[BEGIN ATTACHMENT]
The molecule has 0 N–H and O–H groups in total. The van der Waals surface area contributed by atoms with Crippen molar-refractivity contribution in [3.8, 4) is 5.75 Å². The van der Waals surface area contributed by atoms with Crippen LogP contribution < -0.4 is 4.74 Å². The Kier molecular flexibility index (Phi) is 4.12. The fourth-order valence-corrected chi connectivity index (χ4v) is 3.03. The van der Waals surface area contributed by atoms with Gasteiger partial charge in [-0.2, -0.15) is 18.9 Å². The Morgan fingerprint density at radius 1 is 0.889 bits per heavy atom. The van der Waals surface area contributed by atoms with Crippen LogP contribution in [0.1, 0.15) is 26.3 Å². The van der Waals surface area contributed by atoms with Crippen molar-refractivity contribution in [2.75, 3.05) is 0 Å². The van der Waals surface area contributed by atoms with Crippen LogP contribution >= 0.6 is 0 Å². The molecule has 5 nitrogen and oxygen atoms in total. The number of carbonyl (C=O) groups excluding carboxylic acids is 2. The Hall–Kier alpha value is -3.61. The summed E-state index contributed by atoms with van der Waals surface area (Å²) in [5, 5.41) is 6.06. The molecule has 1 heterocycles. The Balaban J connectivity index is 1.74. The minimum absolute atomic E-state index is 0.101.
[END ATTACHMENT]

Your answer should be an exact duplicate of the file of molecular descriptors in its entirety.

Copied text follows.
The molecule has 0 N–H and O–H groups in total. The van der Waals surface area contributed by atoms with Crippen molar-refractivity contribution in [3.8, 4) is 5.75 Å². The van der Waals surface area contributed by atoms with Crippen LogP contribution < -0.4 is 4.74 Å². The Kier molecular flexibility index (Phi) is 4.12. The fourth-order valence-corrected chi connectivity index (χ4v) is 3.03. The van der Waals surface area contributed by atoms with Gasteiger partial charge in [-0.2, -0.15) is 18.9 Å². The Morgan fingerprint density at radius 1 is 0.889 bits per heavy atom. The van der Waals surface area contributed by atoms with Crippen LogP contribution in [0.1, 0.15) is 26.3 Å². The van der Waals surface area contributed by atoms with Crippen molar-refractivity contribution in [2.75, 3.05) is 0 Å². The van der Waals surface area contributed by atoms with Crippen LogP contribution >= 0.6 is 0 Å². The molecule has 5 nitrogen and oxygen atoms in total. The number of carbonyl (C=O) groups excluding carboxylic acids is 2. The Hall–Kier alpha value is -3.61. The summed E-state index contributed by atoms with van der Waals surface area (Å²) in [5, 5.41) is 6.06. The molecule has 1 heterocycles. The Balaban J connectivity index is 1.74. The minimum absolute atomic E-state index is 0.101.